Category Archives: Happiness

November 2016 Blog Posting: Can Money Buy Happiness?

Posted in Financial Planning, Goals, Happiness, Women and Money on by .

Beth and I recently attended the Financial Planning Association conference and learned more about the research of Positive Psychology and its applications to financial planning.

We learned about “Wellbeing Theory” which states that wellbeing and happiness are a function of five core elements (PERMA):

1. Positive Emotion
2. Engagement
3. Relationships
4. Meaning
5. AccomplishmentIt is believed that these five elements can help people achieve a life of fulfillment, happiness, and meaning.  How does this relate to money?  Well, you can promote greater wellbeing by aligning your spending with these 5 elements.  The idea is that “if money doesn’t make you happy then you probably aren’t spending it right.” (Dunn, Gilbert, and Wilson, 2011).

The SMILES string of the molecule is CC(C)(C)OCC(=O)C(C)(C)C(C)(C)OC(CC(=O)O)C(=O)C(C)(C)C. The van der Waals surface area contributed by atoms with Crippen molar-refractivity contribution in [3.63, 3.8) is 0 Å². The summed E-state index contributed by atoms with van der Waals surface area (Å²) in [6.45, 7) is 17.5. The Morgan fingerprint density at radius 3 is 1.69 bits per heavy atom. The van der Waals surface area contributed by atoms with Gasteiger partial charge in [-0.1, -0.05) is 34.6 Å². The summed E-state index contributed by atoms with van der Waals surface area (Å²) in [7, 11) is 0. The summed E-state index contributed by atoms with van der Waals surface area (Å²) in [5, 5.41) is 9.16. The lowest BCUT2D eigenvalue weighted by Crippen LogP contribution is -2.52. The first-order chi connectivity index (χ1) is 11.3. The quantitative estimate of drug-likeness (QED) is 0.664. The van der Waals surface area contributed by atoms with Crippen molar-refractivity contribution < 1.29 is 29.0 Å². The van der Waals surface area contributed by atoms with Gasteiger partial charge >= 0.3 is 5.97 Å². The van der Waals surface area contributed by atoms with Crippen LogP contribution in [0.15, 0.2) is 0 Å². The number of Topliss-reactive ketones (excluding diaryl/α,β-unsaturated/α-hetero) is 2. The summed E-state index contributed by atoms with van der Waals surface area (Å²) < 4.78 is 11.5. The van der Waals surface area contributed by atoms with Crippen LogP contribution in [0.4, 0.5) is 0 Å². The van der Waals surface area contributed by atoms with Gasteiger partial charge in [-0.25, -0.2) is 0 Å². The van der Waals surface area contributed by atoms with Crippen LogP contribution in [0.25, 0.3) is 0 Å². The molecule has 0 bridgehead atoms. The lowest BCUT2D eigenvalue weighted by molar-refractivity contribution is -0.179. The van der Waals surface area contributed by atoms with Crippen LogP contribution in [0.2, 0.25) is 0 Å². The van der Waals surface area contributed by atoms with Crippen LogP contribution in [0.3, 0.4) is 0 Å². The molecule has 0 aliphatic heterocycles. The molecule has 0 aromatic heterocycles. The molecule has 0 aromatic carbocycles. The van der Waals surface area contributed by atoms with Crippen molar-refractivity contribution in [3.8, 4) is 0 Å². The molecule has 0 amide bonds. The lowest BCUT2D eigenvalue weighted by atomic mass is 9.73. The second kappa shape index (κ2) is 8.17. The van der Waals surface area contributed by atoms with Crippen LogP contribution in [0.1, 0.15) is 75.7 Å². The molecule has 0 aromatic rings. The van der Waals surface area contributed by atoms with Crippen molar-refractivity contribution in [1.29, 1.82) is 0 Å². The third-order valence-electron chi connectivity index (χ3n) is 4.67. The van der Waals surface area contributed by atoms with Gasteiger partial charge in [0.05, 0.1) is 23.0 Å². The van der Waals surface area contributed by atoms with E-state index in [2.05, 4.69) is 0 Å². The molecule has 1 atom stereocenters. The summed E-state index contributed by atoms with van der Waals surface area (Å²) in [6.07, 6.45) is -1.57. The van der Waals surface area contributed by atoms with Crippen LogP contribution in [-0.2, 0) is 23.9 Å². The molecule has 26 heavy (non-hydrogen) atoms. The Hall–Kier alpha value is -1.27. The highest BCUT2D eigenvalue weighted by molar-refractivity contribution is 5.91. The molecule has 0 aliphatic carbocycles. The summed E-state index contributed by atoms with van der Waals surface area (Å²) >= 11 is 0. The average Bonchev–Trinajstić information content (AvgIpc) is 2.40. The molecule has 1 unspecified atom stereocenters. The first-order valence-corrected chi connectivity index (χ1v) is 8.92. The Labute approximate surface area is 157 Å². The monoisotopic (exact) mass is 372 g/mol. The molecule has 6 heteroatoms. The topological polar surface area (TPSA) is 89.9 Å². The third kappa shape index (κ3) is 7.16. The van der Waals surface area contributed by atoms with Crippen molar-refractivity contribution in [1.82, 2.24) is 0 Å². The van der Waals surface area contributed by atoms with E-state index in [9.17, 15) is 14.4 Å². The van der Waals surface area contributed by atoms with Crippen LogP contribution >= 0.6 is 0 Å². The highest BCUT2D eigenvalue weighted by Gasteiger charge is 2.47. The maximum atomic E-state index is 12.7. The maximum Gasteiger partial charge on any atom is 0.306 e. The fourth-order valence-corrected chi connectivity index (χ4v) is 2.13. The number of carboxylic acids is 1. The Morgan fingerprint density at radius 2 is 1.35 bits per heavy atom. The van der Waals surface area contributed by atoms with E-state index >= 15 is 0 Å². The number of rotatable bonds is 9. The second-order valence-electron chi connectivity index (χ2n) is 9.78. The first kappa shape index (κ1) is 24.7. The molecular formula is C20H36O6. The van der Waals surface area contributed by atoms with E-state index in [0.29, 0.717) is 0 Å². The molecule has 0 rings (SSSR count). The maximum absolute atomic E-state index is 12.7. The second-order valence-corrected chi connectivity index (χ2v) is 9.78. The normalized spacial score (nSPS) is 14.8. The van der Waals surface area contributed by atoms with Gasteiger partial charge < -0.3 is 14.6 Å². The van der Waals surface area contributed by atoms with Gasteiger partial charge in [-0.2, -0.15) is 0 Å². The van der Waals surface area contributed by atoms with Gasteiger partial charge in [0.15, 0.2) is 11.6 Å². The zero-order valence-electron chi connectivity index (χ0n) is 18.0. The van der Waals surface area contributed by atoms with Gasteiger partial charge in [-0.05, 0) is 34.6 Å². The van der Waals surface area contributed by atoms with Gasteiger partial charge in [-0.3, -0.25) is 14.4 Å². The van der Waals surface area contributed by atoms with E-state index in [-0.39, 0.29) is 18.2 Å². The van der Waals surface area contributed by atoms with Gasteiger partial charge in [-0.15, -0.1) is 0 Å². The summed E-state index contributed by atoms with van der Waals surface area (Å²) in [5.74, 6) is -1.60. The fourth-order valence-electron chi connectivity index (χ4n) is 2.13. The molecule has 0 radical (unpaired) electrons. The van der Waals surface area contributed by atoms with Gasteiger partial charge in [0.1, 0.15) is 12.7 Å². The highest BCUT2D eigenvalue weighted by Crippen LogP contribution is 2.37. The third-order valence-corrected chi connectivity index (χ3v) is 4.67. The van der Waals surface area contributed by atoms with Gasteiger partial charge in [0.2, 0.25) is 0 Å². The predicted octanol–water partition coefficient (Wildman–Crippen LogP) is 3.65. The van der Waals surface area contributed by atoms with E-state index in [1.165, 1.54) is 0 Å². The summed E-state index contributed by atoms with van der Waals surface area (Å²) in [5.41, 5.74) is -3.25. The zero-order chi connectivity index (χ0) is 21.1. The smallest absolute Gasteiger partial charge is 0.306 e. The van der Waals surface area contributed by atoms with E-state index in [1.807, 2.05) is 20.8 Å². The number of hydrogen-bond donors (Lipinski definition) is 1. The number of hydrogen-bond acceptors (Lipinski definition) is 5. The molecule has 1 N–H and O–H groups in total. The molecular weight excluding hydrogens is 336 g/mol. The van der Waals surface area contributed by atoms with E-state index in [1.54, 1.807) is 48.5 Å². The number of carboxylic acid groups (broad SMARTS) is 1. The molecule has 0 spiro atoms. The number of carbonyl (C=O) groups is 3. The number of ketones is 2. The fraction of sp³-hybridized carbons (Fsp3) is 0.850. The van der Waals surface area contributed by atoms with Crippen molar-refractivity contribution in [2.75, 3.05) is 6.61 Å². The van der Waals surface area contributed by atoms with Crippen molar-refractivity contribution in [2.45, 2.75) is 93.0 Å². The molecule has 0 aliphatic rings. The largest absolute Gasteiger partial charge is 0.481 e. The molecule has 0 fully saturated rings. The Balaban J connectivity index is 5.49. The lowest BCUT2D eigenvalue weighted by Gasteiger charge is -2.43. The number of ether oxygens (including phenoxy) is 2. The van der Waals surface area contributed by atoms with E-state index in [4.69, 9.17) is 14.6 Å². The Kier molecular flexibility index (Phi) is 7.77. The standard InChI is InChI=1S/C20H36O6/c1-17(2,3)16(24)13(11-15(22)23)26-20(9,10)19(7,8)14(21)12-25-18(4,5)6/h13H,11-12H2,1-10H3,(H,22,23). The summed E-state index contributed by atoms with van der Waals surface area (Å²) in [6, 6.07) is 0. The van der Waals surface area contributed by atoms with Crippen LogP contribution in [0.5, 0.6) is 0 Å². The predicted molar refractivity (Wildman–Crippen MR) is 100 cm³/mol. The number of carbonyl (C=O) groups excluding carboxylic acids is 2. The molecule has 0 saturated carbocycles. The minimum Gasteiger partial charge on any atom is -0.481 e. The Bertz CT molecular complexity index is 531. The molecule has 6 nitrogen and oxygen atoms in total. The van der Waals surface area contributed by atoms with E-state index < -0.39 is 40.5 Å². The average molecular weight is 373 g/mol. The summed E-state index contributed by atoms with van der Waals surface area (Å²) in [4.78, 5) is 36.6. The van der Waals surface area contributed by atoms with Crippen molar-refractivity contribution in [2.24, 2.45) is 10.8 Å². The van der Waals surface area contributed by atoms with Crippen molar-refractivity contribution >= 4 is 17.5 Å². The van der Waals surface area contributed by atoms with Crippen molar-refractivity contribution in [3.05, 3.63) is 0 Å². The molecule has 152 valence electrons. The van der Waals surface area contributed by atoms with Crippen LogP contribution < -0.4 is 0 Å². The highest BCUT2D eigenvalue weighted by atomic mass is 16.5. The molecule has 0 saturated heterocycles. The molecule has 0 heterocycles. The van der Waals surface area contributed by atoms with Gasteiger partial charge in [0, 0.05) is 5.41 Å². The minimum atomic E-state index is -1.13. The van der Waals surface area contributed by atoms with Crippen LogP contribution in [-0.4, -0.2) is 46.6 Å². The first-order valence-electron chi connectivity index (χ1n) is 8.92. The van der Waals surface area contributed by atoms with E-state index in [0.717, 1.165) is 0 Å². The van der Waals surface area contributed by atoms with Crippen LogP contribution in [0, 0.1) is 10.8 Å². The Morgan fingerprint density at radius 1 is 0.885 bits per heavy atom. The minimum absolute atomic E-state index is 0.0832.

Discretionary spending priorities that promote wellbeing include:

  • Buy more experiences than things.
  • Spend money on others.
  • Buy many small pleasures versus a few large ones.
  • Delay consumption, buy it now and consume it later.
  • Be cautious of comparison shopping
  • Pay close attention to the happiness of others.

Of course, it is not just about how you spend.  You can do a lot to foster wellbeing without spending a dime.  Enjoying the outdoors, reading a favorite book, spending more face to face time with friends, and volunteering are all free.

Here are two exercises you can do if you would like to promote more wellbeing in your own life.  Research has shown that they increase happiness levels over time:

Exercise 1:   What Went Well

For one week write down 3 things that went well every day and why they went well.

This exercise is especially useful for major life transitions and when you are trying to change your behavior.

Exercise 2:  Gratitude Visit

  • Select an individual who has positively contributed to your life and write a brief but specific letter to that person.
  • Arrange a meeting with that person and have a conversation with that person about this topic.
  • Then read the letter to them.

This exercise is especially useful for promoting positive relationships across multiple generations.

If this topic intrigues you, go to the University of Pennsylvania’s website on Positive Psychology: for more information!

Carolyn Nunez, CFP®  and Beth Remick, CFP®  
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